D)  A publicly-traded client firm manufactured a very expensive piece of medical diagnostic equipment, but was running short on cash. In fact, the president was selling off stock into the market to raise money to loan to the company to sustain operations which included complete manufacturing, rigging and installation. In lieu of interest, the company’s president who was the controlling shareholder would have the company issue him additional shares (at a nominal option price) which was becoming increasingly dilutive to the shareholders, who were becoming increasingly vociferous (in the most threatening sense) about this method of financing. I arranged for two choices: the first was to license the product for manufacturing and distribution by established medical diagnostics companies in consideration of a royalty and certain other rights and privileges; the second was for a revolving line of credit (for approximately $27.0 million) to operate the company, add staff and manufacture the devices – which sold at approximately $1.5 million each — and an additional $50.0 million in standby credit facilities for a vendor leasing program whereby the client could lease the equipment to its customers at very competitive terms without stringent credit hurdles. This second alternative also carried with it a package of warrants to purchase the up to 5.0% of the client company’s common shares as an inducement for it to extend itself and incur some much risk. The client gravitated toward the second alternative for purposes of control and branding, but actually used the lender’s hard-won Commitment Letter to “shop” (completely against my admonitions) for another financier, and received an offer which proved to be, after the initial honeymooning, a deal with terms significantly less generous than those offered by the finance company which I had procured.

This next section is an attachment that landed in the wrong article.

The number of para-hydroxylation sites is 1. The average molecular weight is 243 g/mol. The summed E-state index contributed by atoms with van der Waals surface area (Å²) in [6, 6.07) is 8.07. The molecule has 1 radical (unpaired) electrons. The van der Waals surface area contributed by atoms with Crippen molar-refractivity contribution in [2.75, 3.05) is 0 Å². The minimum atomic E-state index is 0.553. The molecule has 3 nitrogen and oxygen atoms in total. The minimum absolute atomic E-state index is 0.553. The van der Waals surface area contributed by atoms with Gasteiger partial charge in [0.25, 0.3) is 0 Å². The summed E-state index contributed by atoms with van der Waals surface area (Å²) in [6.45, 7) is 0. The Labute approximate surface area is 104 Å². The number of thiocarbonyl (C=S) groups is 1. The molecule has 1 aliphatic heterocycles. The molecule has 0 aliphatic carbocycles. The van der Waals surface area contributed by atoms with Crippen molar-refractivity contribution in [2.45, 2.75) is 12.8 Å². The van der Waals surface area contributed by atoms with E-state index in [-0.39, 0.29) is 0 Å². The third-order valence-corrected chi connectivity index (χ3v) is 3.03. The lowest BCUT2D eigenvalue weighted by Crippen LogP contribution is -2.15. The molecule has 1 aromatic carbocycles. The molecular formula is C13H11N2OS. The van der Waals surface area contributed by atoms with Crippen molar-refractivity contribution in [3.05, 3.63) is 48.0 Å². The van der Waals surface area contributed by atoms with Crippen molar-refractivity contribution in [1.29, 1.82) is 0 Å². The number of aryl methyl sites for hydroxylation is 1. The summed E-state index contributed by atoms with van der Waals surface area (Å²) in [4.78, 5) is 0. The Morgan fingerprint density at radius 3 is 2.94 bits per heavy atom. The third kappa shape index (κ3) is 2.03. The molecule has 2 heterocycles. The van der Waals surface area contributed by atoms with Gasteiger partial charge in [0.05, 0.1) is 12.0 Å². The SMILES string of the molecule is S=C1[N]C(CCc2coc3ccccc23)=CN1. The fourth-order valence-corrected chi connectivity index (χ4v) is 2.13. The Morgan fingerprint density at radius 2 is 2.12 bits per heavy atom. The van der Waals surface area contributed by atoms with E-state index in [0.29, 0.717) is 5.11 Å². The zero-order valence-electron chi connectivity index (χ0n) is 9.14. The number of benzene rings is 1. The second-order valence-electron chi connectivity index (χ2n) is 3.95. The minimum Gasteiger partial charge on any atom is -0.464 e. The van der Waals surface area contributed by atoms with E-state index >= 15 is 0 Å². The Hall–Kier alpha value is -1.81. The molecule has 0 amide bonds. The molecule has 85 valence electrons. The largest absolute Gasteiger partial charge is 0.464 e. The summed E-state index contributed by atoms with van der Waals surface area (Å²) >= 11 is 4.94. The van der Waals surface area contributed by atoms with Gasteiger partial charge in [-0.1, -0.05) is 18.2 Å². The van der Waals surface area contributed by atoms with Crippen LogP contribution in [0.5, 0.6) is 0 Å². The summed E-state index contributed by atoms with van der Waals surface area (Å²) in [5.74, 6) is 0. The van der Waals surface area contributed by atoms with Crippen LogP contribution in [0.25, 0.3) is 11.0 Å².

While the client insisted that I go back to the first financial institution to try to revive the deal as offered, I was against doing that, for there had already been a significant breach of trust. I ultimately obtained a financial commitment (as a simple credit line) from a small private lending firm at terms which were somewhat more onerous than the terms initially offered in the Commitment Letter, which the client accepted.

 

E) A large, family-owned company protected pursuant to Chapter 11, required an Emergence Plan, controls, monitoring and some additional housekeeping (with respect to excessive cash drawings by the third generation of owners due to a long-standing policy of nepotism over meritocracy, the lack of a plan to regain a number of  formerly-loyal customers lost due to a lack of confidence in their financial viability, the lack of a plan to regain certain of their suppliers and vendors back because of a history of late payment, and some fixed cost-cutting measures which needed to be deployed to reduce the monthly rate of capital consumption, and other such entrenched bad habits and disreputability), which I agreed to undertake.